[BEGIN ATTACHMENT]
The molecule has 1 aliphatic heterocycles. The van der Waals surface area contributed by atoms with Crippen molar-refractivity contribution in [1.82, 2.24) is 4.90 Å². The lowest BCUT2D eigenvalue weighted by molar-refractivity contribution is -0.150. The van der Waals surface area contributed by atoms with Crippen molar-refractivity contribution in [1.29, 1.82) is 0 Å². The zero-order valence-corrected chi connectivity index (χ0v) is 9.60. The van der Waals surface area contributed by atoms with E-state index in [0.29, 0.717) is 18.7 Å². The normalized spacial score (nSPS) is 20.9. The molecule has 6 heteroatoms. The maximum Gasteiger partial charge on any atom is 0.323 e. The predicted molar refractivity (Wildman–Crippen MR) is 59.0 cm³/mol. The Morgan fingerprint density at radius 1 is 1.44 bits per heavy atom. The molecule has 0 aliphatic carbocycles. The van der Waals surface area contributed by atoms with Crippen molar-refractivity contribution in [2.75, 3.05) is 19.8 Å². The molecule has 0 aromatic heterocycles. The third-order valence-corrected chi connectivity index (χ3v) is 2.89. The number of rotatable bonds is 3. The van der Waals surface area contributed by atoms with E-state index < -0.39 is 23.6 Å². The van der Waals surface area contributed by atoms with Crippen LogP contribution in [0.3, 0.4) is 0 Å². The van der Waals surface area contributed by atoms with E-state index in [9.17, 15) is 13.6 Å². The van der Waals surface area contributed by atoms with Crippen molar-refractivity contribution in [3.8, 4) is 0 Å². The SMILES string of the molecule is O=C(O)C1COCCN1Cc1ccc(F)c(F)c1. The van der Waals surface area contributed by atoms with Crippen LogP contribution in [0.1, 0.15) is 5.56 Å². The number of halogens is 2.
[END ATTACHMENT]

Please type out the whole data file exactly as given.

The molecule has 1 aliphatic heterocycles. The van der Waals surface area contributed by atoms with Crippen molar-refractivity contribution in [1.82, 2.24) is 4.90 Å². The lowest BCUT2D eigenvalue weighted by molar-refractivity contribution is -0.150. The van der Waals surface area contributed by atoms with Crippen molar-refractivity contribution in [1.29, 1.82) is 0 Å². The zero-order valence-corrected chi connectivity index (χ0v) is 9.60. The van der Waals surface area contributed by atoms with E-state index in [0.29, 0.717) is 18.7 Å². The normalized spacial score (nSPS) is 20.9. The molecule has 6 heteroatoms. The maximum Gasteiger partial charge on any atom is 0.323 e. The predicted molar refractivity (Wildman–Crippen MR) is 59.0 cm³/mol. The Morgan fingerprint density at radius 1 is 1.44 bits per heavy atom. The molecule has 0 aliphatic carbocycles. The van der Waals surface area contributed by atoms with Crippen molar-refractivity contribution in [2.75, 3.05) is 19.8 Å². The molecule has 0 aromatic heterocycles. The third-order valence-corrected chi connectivity index (χ3v) is 2.89. The number of rotatable bonds is 3. The van der Waals surface area contributed by atoms with E-state index < -0.39 is 23.6 Å². The van der Waals surface area contributed by atoms with Crippen LogP contribution in [0.3, 0.4) is 0 Å². The van der Waals surface area contributed by atoms with E-state index in [9.17, 15) is 13.6 Å². The van der Waals surface area contributed by atoms with Crippen molar-refractivity contribution in [3.8, 4) is 0 Å². The SMILES string of the molecule is O=C(O)C1COCCN1Cc1ccc(F)c(F)c1. The van der Waals surface area contributed by atoms with Crippen LogP contribution in [0.1, 0.15) is 5.56 Å². The number of halogens is 2.